Since March 18, FINRA has been maintaining and updating FAQs related to regulatory relief due to the Covid-19 pandemic. The FAQs discuss questions concerning, among other things, advertising regulation, anti-money laundering, best execution for buying and selling securities, broker-dealer registration, business continuity planning, and filing extensions for certain reports.
On February 27, the SEC announced a settlement with a national bank to resolve allegations that two of its investment entities failed to monitor sales of exchange-traded funds (ETFs) to retail investors. The SEC alleged in its order that the bank’s compliance policies and procedures and supervisory processes were unable to adequately prevent and detect unsuitable recommendations of single-inverse ETFs, which allegedly led to bank investment advisors making recommendations to certain clients who were unaware of the risk of losses when ETFs are held long term. While the bank neither admitted nor denied the SEC’s findings, it agreed to pay a $35 million penalty and distribute funds to affected clients. The bank also agreed to cease and desist from engaging in any future violations of the relevant provisions.
On February 6, the SEC announced a settlement with a broker-dealer to resolve allegations concerning the improper handling of pre-released American Depositary Receipts (ADRs), or “U.S. securities that represent foreign shares of a foreign company.” The SEC noted in its press release that ADRs can be pre-released without the deposit of foreign shares only if: (i) the broker-dealers receiving the ADRs have an agreement with a depository bank; and (ii) the broker-dealer or the broker-dealer’s customer owns the number of foreign shares that corresponds to the number of shares the ADR represents. According to the SEC’s Order Instituting Administrative Proceedings (order), the broker-dealer improperly borrowed pre-released ADRs from other brokers that it should have known did not own the foreign shares necessary to support the ADRs. The SEC also found that the broker-dealer failed to implement policies and procedures to reasonably detect whether its securities lending desk personnel were engaging in such transactions. The broker-dealer neither admitted nor denied the SEC’s allegations, but agreed to pay more than $326,000 in disgorgement, roughly $80,970 in prejudgment interest, and a $179,353 penalty. The SEC’s order acknowledged the broker-dealer’s cooperation in the investigation and that the broker-dealer had entered into tolling agreements.
On June 29, the Commodity Futures Trading Commission (CFTC) entered into non-prosecution agreements with three futures traders who admitted to engaging in “spoofing” in the U.S. Treasury futures market between 2011 and 2012 (see non-prosecution agreements here, here, and here). Spoofing involves placing bids or offers with the intent to cancel before execution. Here, the traders placed a small bid or offer on one side of the market and a large bid or offer on the opposite side of the market to be cancelled almost immediately (often in less than one second). The traders used the strategy to get smaller orders filled (and filled more quickly) at favorable prices.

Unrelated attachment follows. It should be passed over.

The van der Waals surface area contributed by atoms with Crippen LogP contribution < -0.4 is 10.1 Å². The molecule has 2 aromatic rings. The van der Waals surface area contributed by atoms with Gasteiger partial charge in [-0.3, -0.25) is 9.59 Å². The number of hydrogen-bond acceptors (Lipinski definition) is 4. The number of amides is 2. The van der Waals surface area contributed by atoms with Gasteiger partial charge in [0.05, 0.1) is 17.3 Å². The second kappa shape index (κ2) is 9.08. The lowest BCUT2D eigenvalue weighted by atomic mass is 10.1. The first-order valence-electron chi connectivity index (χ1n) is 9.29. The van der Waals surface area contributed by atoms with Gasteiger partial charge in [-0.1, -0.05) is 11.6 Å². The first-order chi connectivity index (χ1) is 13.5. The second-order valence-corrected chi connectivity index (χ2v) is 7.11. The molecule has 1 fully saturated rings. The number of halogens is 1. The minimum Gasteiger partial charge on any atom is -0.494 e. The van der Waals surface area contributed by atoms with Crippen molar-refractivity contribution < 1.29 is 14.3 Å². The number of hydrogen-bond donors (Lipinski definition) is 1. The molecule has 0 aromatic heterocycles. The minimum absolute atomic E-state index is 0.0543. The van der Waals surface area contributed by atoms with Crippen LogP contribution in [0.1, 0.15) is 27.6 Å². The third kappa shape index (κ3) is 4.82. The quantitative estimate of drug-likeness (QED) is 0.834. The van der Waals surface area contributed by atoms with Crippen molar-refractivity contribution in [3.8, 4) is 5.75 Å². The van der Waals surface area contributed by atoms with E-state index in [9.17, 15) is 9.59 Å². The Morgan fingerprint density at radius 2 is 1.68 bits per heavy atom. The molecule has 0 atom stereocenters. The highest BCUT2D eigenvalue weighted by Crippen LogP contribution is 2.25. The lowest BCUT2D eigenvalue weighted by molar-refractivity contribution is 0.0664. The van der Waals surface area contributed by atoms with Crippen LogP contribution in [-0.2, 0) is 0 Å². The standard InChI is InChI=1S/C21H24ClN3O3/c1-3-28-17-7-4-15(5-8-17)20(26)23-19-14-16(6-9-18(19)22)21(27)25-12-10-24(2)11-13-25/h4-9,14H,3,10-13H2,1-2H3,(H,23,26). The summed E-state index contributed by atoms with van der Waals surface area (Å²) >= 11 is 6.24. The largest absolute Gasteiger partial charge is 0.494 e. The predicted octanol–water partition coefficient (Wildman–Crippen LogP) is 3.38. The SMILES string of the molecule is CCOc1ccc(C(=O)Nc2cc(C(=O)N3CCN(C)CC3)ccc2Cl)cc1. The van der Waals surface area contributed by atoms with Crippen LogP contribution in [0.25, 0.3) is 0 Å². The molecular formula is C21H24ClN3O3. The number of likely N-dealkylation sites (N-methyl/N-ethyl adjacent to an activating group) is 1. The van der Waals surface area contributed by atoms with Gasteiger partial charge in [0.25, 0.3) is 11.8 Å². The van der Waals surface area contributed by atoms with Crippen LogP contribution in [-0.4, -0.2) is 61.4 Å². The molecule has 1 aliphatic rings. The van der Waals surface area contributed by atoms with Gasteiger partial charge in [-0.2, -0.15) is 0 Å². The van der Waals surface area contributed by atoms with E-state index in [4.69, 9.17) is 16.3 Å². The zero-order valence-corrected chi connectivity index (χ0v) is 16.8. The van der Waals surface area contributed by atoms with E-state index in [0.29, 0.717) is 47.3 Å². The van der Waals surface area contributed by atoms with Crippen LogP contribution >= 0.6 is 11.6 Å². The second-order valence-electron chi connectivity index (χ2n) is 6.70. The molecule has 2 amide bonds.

This is the first time the CFTC has used non-prosecution agreements, which the Director of Enforcement called “a powerful tool to reward extraordinary cooperation in the right cases, while providing individual and organizations strong incentives to promptly accept responsibility for their wrong doing and cooperate with the Division’s investigation.” In announcing the agreements, the CFTC lauded the traders’ “timely and substantial cooperation,” noting that their efforts provided assistance in connection with a $25 million settlement with the multinational bank they worked for earlier this year.
On June 2, 2017, Jay Clayton, Chairman of the SEC, requested public input on standards of conduct for investment advisers and broker-dealers. The SEC last solicited input on the regulation of investment advisers in 2013 and Clayton believes that advances in technology and changes in business models have since transformed the market for retail investment advice. Additionally, confusion surrounding investment adviser conflicts of interest, among other things, have prompted the SEC to seek feedback on the standards. Topics touched on in the request include:
- types of advisers providing investment advice and applicable standards of conduct for each;
- conflicts of interest;
- effects of market developments and advances in technology;
- fee-based vs. commission-based investment advice;
- department of Labor’s Fiduciary Rule;
- pros and cons of multiple standards of conduct for advisers;
- effects on particular segments of the market;
- disclosure-based vs. standards-of-conduct-based regulatory action;
- who should be considered “retail investors”;
- how should “investment advice” be defined;
- costs and benefits of different regulatory approaches;
- comparison of U.S. regulation to non-U.S. regulation in this area;
- material changes since last data solicitation in 2013.
Clayton hopes his solicitation will garner “robust, substantive input that will advance and inform the SEC’s assessment of possible future actions.”